Failure to notify us in advance could result in your appointment being cancelled and rescheduled at a later date. This may also mean that you have to re-arrange your clinic appointment,thereby causing delays in your further treatment.
Any other medication may be continued as normal.
What happens during a colonoscopy?
When you attend the CT department, the Radiographer or Clinical Imaging Support Worker will explain the procedure and ask you to change into a hospital gown. You may bring your own dressing gown and slippers if desired.
The Radiographer or Clinical Imaging Support Worker will put a small cannula (needle) into a vein in the back of your hand or at the crease of you elbow, as during the CT scan you may be given an injection of a muscle relaxant to help relax the muscles of your bowel wall and contrast agent to demonstrate your bowel on the CT images.
In the CT scan room, you will be asked to lie on your side on the CT table. A very small flexible tube will be passed a small way into your back passage to allow gas (carbon dioxide) to be gently pumped into the colon. The gas is pumped in by an electronic pump and helps to widen the colon as much as possible smoothing the number of folds in the bowel that may hide polyps or growths. During this process, you may briefly feel aches and pains similar to trapped wind. You may also have an urge to go to the toilet. As your colon is empty, this will not happen.
During the CT scan, the Radiographer will leave the room but you will be observed closely throughout your scan. The table will move through the scanner and you may be asked to hold your breath for about 15 seconds. As you move through the scanner, the X-ray images will be taken. The Radiographer will ask you to turn over onto your tummy or side and the scan will be repeated.
The CT scan is painless and you cannot see or feel the X-rays. At the end of the scan you will remain on the CT table for a few minutes whilst the Radiographer checks the images that have been produced. Further scans may be required.
Once the scans have been completed, the cannula will be removed from your arm. You will then be escorted to a changing room where you will be able to get dressed.
The complete examination will take between 30 – 40 minutes in total. Sometimes your appointment may be delayed if an emergency case arrives. Please be patient if this should happen.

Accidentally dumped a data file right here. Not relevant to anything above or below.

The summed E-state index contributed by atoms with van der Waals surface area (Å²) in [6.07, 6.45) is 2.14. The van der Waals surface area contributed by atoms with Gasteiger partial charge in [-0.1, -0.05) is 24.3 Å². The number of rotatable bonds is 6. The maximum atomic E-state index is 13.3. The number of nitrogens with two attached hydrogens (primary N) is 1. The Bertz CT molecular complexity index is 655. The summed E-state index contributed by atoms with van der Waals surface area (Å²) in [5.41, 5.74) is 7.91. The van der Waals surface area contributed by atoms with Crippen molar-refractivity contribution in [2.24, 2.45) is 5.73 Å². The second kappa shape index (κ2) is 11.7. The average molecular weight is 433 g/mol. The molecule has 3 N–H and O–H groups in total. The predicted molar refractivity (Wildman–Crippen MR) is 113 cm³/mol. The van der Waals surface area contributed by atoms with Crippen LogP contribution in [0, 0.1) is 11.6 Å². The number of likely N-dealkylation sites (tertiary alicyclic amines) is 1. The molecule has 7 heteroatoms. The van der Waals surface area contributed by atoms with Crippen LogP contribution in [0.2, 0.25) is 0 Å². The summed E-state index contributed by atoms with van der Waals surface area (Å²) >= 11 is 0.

Who will do the examination?
An experienced Radiographer will perform this examination.
What happens afterwards?
You will be asked to drink plenty of fluids following the examination. If you had a muscle relaxant injection, you may have blurred vision for 30 minutes after the injection and you will be asked to remain in the department until this side effect has worn off. If you have a contrast agent injection, the staff will ask you to remain in the department for about 30 minutes to make sure that any possible effects have worn off.
You should eat and drink as normal after the scan.
Before you leave the department, you will be provided with a hot or cold drink. You are welcome to bring something to eat.
The scans will be reported within a few days of your examination. Once reported your scan results will be sent to your consultant. You will then receive an outpatient appointment though the post advising you of when your consultant wants to see you to discuss your results. We never give out results on the day.
What are the possible risks?
Regular side effects
There are several side effects that Radiographers regularly see, these include:
- Muscle relaxants can make the mouth dry and vision blurred. This is expected to last 30 minutes. Please do not drive until your vision has returned to normal.
- Contrast agents are likely to feel very warm as the injection is given and may feel as though you have passed urine although you will not have done so. You may also have a strange taste in your mouth. All of these effects will disappear quickly.
- The gas that is used to inflate your bowel may make you feel a little bloated during and after the examination. This will soon wear off after you have been to the toilet.